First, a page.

• However, Robert Pawlick, who served as project manager for SAP America Inc. at the FoxMeyer site, says that thanks to the test runs conducted at FoxMeyer, "there was some measurement evidence that these systems could perform at that level." SAP's functionality came under close scrutiny as well. At that time, SAP was regarded more as a supplier of accounting and manufacturing software than a developer of systems with extensive functionality for warehouse management. So FoxMeyer elected to go with a warehouse system from McHugh Software International (formerly McHugh-Freeman), which it purchased through Pinnacle. SAP, though, thinks it could have provided both systems. "Part of our claim to fame is that we have an excellent salesand-distribution set of functionality," says Peter Dunning, SAP America's executive vice president for global accounts. aI think the slight wrinkle [at FoxMeyer] was that they were in more of a high-volume, complex-pricing environment." As a result, "There were certainly some differences that they wanted in the software." SAP solved them without holding up any software-implementation deadlines, he says. Regardless, the decision to go with two different vendors for two of the company's most important business systems added still greater complexity to an already challenging situation. "Now you had two major packages that needed to be integrated," Woltz asserts, "and that is a tough [job], in part because it is difficult to get two diverse vendors' knowledge of the nitty-gritty of their products in order to design a real-time integration. Despite the difficulty in assessing the internals of application packages, we did get into enough depth to know that there were many functional holes." A SIGNIFICANT CHANGE IN FOXMEYER'S BUSINESS added to the problems. In July 1994 the company won a contract to supply University HealthSystem Consortium (UHC), a nationwide network of major teaching hospitals, in a deal that was expected to yield up to $1 billion in revenues annually for five years. Once this pact was signed, recalls Pawlick, who now is SAP America's global support manager, "the focus of the project dramatically changed from giving them headroom on their current mainframe system, which had been one of FoxMeyer's driving factors, to satisfying the needs of the University HealthSystem Consortium." Prior to this contract, explains SAP's Dunning, FoxMeyer had planned to have a small amount of capacity left on the Unisys platform once the SAP implementation was complete. "But with this new contract," he says, "their volumes would severely increase, and they ran out of capacity on their mainframe." The throughput capacity of the SAP project had to be increased, Dunning says. SAP claims to have met such technical challenges in a manner that FoxMeyer found satisfactory. "In fact, FoxMeyer was a selective, but very good reference for SAP," Pawlick maintains. Adds Dunning, "McKesson reinforced the work we had done at FoxMeyer." Shortly after purchasing FoxMeyer's assets, he explains, McKesson, planning an SAP implementation of its own, examined the FoxMeyer installation and was so impressed that it decided not only to keep the equipment, but also to speed up its own project. "They had SAP fully installed," says Buzz 3
    • Adams, senior vice president for process improvement at McKesson. "McKesson has learned some useful lessons from FoxMeyer." McKesson was fortunate to avoid the corporate migraines that accompanied the troubled start- up of FoxMeyer's Washington Court House distribution facility. "I don't think some of the things were thought through well enough," says Pinnacle's Cole, regarding this portion of the installation. (His company supplied hardware that FoxMeyer and Andersen integrated into a 340,000-sq-ft warehouse designed to service hospitals and pharmacies unrelated to the UHC contract.) "As an example, we were told to design a system that could ship in X number of hours, and we designed a system that could do that. Then later, it became a requirement that they be able to ship in one-third to one-half that time." By the same token, he says, "I remember there being an enormous issue on balancing system traffic." While FoxMeyer initially counted on a typical shipment or package to make three or four stops along its automated route within the warehouse, in reality, this figure could wind up at eight or nine, a condition that sometimes caused conveyors to gridlock. But Cole contends that "the problem wasn't that the conveyor shut down; it was that the way they were running orders through there was such that they were gridlocking the system." Pinnacle does accept responsibility for problems such as the occasional motherboard failure, although Cole states that such glitches were "never the pacing issue." Rather, he says that the inhouse Unisys-based managementinformation system under which FoxMeyer was trying to run the new equipment "choked and died." For example, he reports that between the existing system and the new SAP implementation, "they had an enormous amount of trouble feeding us the information we needed on a timely basis." Nor did the facility debut on time. Slated to open in May 1995, the warehouse began shipping goods that August, and even that date was one FoxMeyer had difficulty meeting as a result of labor problems. Workers from other Ohio warehouses that the Washington Court House center was supposed to replace already had begun leaving their jobs en masse. "The transition from closing old warehouses did not go smoothly," Cole recalls. Equipment outages resulted in the shipping of numerous half-finished orders. Then, when customers would complain about missing items, FoxMeyer representatives, unaware of what was happening on the warehouse floor, would authorize makeup shipments that turned out to be duplicates but were never reported as such by recipients. FOXMEYER ALSO SUFFERED LOSSES IN TRANSFERRING INventory to the new center. Because of a debilitating morale problem among departing workers, Cole explains, a lot of merchandise was dumped into trucks and arrived at Washington Court House with packages damaged or broken open or otherwise unsalable as new product. "That led to a huge shrinkage in inventory," Cole states. "As an outsider looking at it, I would imagine that they lost a lot there, as well as with the problems of their own internal computer system." Meanwhile, FoxMeyer was faring poorly elsewhere in its business. The UHC contract, which initially had helped boost the distributor's stock value, ultimately delivered neither the volumes nor the profit margins expected. "FoxMeyer was the price cutter in the industry," says Adam Feinstein, a research associate who follows the drug and medical-supply wholesale industry for Salomon Brothers in New York. That factor, combined with the information-system and warehouse-management initiative, pushed the 4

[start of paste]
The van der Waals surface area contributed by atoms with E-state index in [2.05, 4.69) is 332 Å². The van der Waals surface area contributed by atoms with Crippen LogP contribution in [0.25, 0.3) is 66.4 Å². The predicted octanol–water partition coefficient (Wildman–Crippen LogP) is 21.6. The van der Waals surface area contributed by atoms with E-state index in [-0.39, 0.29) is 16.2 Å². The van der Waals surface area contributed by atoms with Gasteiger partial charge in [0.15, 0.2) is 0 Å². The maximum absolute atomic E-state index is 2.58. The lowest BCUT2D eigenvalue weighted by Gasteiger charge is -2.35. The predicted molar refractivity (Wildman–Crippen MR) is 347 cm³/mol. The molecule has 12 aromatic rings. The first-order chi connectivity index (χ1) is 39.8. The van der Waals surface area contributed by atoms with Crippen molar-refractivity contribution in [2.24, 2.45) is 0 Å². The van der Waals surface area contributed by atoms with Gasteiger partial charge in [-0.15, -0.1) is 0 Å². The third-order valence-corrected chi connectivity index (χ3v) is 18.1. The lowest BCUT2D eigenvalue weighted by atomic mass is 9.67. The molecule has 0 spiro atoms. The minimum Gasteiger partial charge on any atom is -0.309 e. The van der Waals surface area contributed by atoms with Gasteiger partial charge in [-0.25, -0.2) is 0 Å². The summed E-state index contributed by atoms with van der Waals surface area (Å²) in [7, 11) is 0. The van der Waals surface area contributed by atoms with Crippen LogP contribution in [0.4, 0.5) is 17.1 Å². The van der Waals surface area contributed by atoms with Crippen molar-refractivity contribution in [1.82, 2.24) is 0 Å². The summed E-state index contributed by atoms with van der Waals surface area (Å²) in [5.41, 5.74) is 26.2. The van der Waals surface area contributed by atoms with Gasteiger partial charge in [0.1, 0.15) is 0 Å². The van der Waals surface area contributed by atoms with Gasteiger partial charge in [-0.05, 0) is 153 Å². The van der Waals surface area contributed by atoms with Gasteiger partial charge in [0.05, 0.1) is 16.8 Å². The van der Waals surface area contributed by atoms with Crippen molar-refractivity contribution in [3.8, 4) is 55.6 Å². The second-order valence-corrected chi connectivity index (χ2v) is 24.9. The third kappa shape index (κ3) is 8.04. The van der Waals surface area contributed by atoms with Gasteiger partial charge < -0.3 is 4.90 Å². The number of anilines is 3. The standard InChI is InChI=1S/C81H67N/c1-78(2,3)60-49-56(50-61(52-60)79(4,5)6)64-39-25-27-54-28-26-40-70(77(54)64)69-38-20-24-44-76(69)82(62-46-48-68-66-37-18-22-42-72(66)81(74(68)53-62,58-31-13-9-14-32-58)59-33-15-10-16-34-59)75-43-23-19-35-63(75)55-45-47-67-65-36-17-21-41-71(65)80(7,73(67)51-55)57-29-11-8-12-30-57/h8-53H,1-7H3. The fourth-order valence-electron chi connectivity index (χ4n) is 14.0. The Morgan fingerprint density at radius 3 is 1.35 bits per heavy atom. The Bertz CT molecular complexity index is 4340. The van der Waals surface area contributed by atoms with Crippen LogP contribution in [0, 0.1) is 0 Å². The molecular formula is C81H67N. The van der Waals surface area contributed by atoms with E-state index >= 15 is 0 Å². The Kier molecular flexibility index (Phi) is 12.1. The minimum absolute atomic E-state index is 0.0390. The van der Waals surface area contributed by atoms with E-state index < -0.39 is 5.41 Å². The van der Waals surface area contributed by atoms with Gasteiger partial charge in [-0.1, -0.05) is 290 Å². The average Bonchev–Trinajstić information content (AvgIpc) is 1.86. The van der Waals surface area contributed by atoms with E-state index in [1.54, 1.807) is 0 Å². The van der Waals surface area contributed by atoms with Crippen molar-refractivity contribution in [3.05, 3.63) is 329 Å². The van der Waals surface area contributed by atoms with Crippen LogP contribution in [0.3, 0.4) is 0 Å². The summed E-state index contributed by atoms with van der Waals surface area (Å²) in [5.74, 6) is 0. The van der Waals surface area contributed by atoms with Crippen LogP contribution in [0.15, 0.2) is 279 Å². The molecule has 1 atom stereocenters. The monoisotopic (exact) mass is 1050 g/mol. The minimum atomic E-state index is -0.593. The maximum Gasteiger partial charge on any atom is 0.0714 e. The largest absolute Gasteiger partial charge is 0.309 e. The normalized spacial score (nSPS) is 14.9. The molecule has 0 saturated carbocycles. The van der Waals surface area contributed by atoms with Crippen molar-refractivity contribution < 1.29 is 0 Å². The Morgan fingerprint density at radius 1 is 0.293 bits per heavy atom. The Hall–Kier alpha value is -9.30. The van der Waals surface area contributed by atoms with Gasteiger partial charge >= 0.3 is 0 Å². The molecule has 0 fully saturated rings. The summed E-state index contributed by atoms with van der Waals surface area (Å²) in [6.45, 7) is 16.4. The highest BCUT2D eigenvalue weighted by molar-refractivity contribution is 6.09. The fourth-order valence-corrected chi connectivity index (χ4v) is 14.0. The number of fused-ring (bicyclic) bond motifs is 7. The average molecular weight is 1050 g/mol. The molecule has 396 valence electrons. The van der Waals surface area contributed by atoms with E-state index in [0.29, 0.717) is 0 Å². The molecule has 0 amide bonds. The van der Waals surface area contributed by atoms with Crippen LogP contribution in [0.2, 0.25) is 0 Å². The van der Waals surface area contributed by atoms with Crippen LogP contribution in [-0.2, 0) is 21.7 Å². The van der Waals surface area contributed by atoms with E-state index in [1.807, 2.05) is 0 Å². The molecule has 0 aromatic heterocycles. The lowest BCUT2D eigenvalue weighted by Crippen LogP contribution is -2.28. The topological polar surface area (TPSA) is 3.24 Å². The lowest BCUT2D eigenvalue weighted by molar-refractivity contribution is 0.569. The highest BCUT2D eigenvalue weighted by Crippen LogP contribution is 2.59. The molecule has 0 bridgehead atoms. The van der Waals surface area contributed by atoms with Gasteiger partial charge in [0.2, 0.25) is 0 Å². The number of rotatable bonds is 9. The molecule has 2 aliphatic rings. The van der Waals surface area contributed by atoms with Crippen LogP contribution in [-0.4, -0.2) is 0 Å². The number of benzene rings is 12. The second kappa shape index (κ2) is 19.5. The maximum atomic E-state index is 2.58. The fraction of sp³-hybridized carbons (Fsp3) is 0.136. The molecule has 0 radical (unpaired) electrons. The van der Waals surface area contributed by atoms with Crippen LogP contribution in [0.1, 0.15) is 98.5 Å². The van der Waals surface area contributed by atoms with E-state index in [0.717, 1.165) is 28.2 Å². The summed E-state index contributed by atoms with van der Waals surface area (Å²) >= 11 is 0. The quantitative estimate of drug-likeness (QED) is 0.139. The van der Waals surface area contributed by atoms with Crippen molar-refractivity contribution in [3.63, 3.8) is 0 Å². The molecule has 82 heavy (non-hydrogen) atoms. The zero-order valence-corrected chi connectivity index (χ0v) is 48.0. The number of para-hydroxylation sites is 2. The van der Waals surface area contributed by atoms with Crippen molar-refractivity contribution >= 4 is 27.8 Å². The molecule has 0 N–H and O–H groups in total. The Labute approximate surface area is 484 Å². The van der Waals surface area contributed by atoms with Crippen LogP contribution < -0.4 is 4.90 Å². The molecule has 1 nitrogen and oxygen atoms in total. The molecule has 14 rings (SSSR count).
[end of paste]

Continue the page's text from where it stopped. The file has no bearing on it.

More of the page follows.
• company over the edge, he says. "They spent a lot of money and tried to put together a progressive management-information system," he says, "but they overspent and bit off more than they could chew." Woltz offers a somewhat similar assessment. "Most companies would be wise to sell what they can currently deliver, perhaps with modest enhancements required to close the deal, but certainly not commit to a fast-track schedule on a technology implementation that has not been proven," he asserts. As for the system's anticipated savings, Dunning says the $40 million figure FoxMeyer executives liked to use didn't come from SAP. "We generally don't do calculated savings to that extent, especially when it involves a lot of software that's not ours." Dunning sums up SAP's involvement in the FoxMeyer fiasco this way: "It's one of those stories where the operation was a success, and the patient died." Trying to win market share by price-cutting based on anticipated savings from new computer systems proved not to be a smart strategy. "If you put in new systems hoping [that] will give you efficiencies, without improving your overall processes, it rarely works," says McKesson's Adams. Source: Jesitus, John, “Broken promises?” Industry Week, v. 246, n. 20, Nov 3, 1997, p.31-36. Copyright: Copyright Penton Publishing, 1997. 5